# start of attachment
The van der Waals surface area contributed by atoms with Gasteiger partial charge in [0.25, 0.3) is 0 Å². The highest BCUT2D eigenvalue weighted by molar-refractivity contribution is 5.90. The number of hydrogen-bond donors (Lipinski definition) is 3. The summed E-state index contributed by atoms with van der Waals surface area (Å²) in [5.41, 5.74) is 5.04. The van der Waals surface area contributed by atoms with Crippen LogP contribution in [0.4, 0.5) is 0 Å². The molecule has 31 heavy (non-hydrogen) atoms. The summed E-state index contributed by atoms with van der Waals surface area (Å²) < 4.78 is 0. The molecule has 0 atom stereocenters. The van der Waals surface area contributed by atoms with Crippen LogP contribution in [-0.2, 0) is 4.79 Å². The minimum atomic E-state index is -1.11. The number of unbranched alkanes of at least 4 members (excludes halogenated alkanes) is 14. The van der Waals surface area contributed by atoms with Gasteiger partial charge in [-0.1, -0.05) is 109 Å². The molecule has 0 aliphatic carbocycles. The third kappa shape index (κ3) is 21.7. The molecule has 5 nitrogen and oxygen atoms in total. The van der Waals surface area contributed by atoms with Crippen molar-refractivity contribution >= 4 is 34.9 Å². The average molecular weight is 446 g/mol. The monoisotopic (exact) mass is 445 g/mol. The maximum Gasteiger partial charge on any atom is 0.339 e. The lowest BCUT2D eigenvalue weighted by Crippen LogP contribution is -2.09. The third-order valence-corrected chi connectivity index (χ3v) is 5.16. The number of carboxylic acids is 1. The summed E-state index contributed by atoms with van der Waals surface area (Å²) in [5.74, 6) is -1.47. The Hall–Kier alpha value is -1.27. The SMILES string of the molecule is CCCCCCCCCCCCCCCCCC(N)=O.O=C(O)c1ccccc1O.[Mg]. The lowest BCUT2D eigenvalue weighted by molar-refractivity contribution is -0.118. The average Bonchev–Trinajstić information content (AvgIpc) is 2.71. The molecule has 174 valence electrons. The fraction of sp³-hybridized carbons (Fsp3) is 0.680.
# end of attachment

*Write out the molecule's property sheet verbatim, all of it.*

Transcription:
The van der Waals surface area contributed by atoms with Gasteiger partial charge in [0.25, 0.3) is 0 Å². The highest BCUT2D eigenvalue weighted by molar-refractivity contribution is 5.90. The number of hydrogen-bond donors (Lipinski definition) is 3. The summed E-state index contributed by atoms with van der Waals surface area (Å²) in [5.41, 5.74) is 5.04. The van der Waals surface area contributed by atoms with Crippen LogP contribution in [0.4, 0.5) is 0 Å². The molecule has 31 heavy (non-hydrogen) atoms. The summed E-state index contributed by atoms with van der Waals surface area (Å²) < 4.78 is 0. The molecule has 0 atom stereocenters. The van der Waals surface area contributed by atoms with Crippen LogP contribution in [-0.2, 0) is 4.79 Å². The minimum atomic E-state index is -1.11. The number of unbranched alkanes of at least 4 members (excludes halogenated alkanes) is 14. The van der Waals surface area contributed by atoms with Gasteiger partial charge in [-0.1, -0.05) is 109 Å². The molecule has 0 aliphatic carbocycles. The third kappa shape index (κ3) is 21.7. The molecule has 5 nitrogen and oxygen atoms in total. The van der Waals surface area contributed by atoms with Crippen molar-refractivity contribution >= 4 is 34.9 Å². The average molecular weight is 446 g/mol. The monoisotopic (exact) mass is 445 g/mol. The maximum Gasteiger partial charge on any atom is 0.339 e. The lowest BCUT2D eigenvalue weighted by Crippen LogP contribution is -2.09. The third-order valence-corrected chi connectivity index (χ3v) is 5.16. The number of carboxylic acids is 1. The summed E-state index contributed by atoms with van der Waals surface area (Å²) in [5.74, 6) is -1.47. The Hall–Kier alpha value is -1.27. The SMILES string of the molecule is CCCCCCCCCCCCCCCCCC(N)=O.O=C(O)c1ccccc1O.[Mg]. The lowest BCUT2D eigenvalue weighted by molar-refractivity contribution is -0.118. The average Bonchev–Trinajstić information content (AvgIpc) is 2.71. The molecule has 174 valence electrons. The fraction of sp³-hybridized carbons (Fsp3) is 0.680.